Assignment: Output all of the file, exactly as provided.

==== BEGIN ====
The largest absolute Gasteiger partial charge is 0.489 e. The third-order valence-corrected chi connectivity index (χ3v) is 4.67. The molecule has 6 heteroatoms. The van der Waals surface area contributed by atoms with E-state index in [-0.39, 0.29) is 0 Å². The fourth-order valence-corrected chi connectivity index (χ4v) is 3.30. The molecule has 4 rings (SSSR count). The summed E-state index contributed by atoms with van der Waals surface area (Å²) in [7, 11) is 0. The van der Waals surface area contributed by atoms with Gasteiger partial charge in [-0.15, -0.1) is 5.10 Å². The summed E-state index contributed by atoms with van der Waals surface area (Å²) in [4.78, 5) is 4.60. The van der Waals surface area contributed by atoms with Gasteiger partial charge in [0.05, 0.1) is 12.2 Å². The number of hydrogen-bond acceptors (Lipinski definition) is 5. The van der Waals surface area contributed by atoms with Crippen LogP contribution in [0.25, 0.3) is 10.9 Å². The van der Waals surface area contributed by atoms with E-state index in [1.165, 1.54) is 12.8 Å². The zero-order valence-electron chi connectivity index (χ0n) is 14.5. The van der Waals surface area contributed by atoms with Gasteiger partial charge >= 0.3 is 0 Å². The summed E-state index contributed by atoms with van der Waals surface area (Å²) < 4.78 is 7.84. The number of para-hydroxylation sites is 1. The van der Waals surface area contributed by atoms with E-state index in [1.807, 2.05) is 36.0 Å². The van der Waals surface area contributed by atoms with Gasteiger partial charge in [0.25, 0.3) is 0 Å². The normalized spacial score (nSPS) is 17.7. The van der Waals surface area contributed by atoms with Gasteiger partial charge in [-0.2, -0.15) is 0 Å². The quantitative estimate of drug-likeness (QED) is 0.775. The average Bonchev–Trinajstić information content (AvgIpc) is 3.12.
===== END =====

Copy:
The largest absolute Gasteiger partial charge is 0.489 e. The third-order valence-corrected chi connectivity index (χ3v) is 4.67. The molecule has 6 heteroatoms. The van der Waals surface area contributed by atoms with E-state index in [-0.39, 0.29) is 0 Å². The fourth-order valence-corrected chi connectivity index (χ4v) is 3.30. The molecule has 4 rings (SSSR count). The summed E-state index contributed by atoms with van der Waals surface area (Å²) in [7, 11) is 0. The van der Waals surface area contributed by atoms with Gasteiger partial charge in [-0.15, -0.1) is 5.10 Å². The summed E-state index contributed by atoms with van der Waals surface area (Å²) in [4.78, 5) is 4.60. The van der Waals surface area contributed by atoms with Gasteiger partial charge in [0.05, 0.1) is 12.2 Å². The number of hydrogen-bond acceptors (Lipinski definition) is 5. The van der Waals surface area contributed by atoms with Crippen LogP contribution in [0.25, 0.3) is 10.9 Å². The van der Waals surface area contributed by atoms with E-state index in [1.165, 1.54) is 12.8 Å². The zero-order valence-electron chi connectivity index (χ0n) is 14.5. The van der Waals surface area contributed by atoms with Gasteiger partial charge >= 0.3 is 0 Å². The summed E-state index contributed by atoms with van der Waals surface area (Å²) < 4.78 is 7.84. The number of para-hydroxylation sites is 1. The van der Waals surface area contributed by atoms with E-state index in [1.807, 2.05) is 36.0 Å². The van der Waals surface area contributed by atoms with Gasteiger partial charge in [0.25, 0.3) is 0 Å². The normalized spacial score (nSPS) is 17.7. The van der Waals surface area contributed by atoms with Gasteiger partial charge in [-0.2, -0.15) is 0 Å². The quantitative estimate of drug-likeness (QED) is 0.775. The average Bonchev–Trinajstić information content (AvgIpc) is 3.12.